We found no difference in the surface expression of SIRL-1 between healthy and ex vivo SLE neutrophils (Figure 3D and E), supporting the idea of targeting SIRL-1 as a potential way of suppressing neutrophils and the release of NETs in SLE.

Ligation of SIRL-1 prevents the release of NET-DNA in response to plasma from SLE patients

Given the previously reported presence of NET-inducing autoantibodies circulating in SLE patients [2], we sought to determine whether engagement of SIRL-1 on healthy neutrophils suppresses the release of NETs in response to plasma from SLE patients. Exposure of healthy neutrophils to SLE plasma in the presence of DNA dyes revealed the formation of NETs (Figure 4A and Video S1). Importantly, SIRL-1 ligation on the surface of healthy neutrophils prevented the induction of NETosis in response to SLE plasma by 59 to 76%, depending on the neutrophil donor (Figure 4B and C).

Figure 4. Engagement of SIRL-1 prevents NETosis in response to SLE plasma.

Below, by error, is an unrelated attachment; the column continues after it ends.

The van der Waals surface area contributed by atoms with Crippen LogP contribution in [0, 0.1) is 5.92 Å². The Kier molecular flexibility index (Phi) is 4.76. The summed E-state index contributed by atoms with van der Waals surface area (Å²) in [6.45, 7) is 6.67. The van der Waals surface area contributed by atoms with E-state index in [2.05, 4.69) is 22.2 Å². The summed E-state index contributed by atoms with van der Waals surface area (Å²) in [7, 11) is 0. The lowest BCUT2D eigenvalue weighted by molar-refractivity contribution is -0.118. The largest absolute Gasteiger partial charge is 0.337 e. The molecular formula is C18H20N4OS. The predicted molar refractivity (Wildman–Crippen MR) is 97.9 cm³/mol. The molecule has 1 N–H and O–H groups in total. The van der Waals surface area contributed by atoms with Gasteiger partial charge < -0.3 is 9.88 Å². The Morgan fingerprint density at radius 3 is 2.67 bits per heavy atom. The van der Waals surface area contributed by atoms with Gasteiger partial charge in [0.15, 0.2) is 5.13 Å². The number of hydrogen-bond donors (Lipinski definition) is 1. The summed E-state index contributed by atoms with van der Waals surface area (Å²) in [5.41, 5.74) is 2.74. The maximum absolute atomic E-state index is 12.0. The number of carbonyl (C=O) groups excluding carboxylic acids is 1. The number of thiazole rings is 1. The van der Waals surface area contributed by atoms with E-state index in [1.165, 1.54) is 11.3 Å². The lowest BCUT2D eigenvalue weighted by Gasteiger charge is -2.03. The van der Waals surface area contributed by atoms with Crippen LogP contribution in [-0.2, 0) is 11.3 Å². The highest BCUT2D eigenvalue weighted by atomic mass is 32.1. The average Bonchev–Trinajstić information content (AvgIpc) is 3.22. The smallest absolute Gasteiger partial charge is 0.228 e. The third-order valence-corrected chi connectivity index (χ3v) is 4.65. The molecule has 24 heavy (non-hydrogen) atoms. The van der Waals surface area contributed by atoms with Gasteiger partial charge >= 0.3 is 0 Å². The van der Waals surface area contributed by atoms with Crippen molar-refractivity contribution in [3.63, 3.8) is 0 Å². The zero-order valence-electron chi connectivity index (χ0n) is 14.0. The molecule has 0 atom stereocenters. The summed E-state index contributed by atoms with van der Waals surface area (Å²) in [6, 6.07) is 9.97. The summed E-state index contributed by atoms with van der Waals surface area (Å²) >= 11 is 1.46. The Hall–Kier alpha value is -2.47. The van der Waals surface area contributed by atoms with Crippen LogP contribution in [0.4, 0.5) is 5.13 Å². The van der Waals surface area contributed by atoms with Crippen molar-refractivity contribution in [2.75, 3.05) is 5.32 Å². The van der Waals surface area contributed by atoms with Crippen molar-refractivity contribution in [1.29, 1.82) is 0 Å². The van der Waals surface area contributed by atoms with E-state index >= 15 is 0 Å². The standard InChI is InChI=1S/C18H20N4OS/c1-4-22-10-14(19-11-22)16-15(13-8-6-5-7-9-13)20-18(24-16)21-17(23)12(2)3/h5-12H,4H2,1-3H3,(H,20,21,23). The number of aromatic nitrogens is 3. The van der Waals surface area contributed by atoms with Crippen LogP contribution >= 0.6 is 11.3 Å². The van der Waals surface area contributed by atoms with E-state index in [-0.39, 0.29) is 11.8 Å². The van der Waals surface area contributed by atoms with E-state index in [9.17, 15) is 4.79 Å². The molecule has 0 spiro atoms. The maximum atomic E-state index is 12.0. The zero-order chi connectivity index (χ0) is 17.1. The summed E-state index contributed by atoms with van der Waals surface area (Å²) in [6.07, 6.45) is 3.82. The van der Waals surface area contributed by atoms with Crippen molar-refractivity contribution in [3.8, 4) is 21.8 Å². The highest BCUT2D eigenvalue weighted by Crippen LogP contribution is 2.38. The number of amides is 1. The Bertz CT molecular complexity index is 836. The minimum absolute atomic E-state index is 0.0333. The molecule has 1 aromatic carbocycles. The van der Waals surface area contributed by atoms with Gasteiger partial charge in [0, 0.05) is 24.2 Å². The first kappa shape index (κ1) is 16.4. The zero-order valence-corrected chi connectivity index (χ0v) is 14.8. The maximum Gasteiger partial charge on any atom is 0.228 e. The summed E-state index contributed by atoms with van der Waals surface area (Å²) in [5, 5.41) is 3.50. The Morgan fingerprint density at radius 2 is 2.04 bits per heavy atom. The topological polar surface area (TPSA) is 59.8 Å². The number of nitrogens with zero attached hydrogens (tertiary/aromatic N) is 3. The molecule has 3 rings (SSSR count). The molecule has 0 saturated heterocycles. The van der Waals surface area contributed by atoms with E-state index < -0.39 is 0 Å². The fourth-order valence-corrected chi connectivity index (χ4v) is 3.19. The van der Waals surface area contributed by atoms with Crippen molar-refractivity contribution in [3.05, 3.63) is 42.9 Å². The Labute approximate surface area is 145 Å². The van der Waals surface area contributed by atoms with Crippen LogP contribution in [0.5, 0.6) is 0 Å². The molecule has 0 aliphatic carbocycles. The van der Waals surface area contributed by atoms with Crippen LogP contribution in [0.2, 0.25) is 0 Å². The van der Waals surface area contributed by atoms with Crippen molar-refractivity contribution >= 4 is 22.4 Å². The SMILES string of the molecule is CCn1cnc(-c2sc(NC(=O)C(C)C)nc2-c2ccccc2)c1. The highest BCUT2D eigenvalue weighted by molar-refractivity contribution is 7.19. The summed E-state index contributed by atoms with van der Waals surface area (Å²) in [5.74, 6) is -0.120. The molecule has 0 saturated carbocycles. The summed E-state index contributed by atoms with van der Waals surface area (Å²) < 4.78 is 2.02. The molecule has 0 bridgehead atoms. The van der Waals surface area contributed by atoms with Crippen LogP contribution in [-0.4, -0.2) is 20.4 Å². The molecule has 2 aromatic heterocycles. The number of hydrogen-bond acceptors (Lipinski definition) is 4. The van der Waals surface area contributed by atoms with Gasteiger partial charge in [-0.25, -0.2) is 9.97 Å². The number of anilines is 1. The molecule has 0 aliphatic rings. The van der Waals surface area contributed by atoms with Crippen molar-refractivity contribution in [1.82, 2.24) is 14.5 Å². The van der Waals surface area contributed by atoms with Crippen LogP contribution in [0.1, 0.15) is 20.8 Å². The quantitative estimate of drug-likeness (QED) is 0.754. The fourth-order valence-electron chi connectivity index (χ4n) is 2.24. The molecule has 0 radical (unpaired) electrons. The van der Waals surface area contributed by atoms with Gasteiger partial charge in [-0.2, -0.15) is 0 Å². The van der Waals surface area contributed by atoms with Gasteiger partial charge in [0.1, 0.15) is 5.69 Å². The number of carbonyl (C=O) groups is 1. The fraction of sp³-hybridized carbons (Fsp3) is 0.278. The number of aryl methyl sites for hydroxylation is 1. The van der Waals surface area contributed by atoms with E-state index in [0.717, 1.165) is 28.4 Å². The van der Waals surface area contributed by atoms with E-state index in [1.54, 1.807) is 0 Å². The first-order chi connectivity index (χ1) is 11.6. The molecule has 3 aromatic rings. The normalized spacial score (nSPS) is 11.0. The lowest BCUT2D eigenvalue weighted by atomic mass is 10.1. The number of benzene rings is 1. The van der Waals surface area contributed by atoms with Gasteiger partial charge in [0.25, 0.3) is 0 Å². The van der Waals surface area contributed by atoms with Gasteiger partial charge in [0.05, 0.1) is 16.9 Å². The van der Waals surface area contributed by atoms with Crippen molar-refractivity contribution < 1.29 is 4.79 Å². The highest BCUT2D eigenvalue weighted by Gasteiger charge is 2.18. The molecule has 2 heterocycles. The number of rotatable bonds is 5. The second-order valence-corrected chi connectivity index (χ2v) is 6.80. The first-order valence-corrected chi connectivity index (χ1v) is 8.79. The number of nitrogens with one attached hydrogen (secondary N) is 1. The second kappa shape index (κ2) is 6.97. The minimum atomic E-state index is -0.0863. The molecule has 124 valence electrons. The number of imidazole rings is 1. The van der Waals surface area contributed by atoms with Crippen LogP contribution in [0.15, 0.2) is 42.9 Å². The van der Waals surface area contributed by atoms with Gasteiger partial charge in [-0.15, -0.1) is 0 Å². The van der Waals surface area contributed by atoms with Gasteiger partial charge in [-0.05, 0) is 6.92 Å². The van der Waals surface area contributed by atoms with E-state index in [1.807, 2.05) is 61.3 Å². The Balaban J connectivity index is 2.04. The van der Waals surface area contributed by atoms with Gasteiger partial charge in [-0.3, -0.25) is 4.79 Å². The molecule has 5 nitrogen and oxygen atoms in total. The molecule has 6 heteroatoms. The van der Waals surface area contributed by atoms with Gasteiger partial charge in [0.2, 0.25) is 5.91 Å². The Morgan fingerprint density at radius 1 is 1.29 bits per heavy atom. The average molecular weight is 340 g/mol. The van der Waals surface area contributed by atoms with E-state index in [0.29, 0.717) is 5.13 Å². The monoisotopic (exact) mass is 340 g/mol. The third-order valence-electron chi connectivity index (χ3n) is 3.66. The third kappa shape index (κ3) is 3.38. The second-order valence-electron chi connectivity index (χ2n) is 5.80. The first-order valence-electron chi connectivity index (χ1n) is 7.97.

A) NET release from healthy neutrophils exposed to SLE plasma visualized as extracellular DNA (Sytox Green) by live cell imaging (Video S1) (neutrophils are blue; NETs are green). Individual frames are shown. Scale bar, 10 µm. B) Representative images of netting healthy neutrophils in response to SLE plasma with or without ligation of SIRL-1. Scale bars, 50 µm. C) Results from multiple independent donors are given. Neutrophils from 4 healthy donors were cultured for 3 h with 20% plasma from either nonautologous healthy controls (n=4) or individuals with SLE (n=5 or 6) in the presence or absence of anti-SIRL-1 mAb. NET formation was analyzed by fluorescence microscopy and the amount of NET-DNA quantified. Average density of each pooled group±SEM is shown. ***p<0.0001, paired Student’s t test.


Despite the recognition of the contribution of NETs to autoimmunity, suppression of NET formation in pathologic settings remains largely unaddressed. Previously, NET formation was shown in paediatric SLE and in adults with active disease [2,3]. Here, we show that also in SLE patients with mild to moderate disease activity, neutrophils release NETs spontaneously and upon incubation with anti-neutrophil antibodies. Most importantly, we describe for the first time a role for SIRL-1, an ITIM-bearing inhibitory receptor, in the regulation of immunogenic NET release by primary human neutrophils in SLE.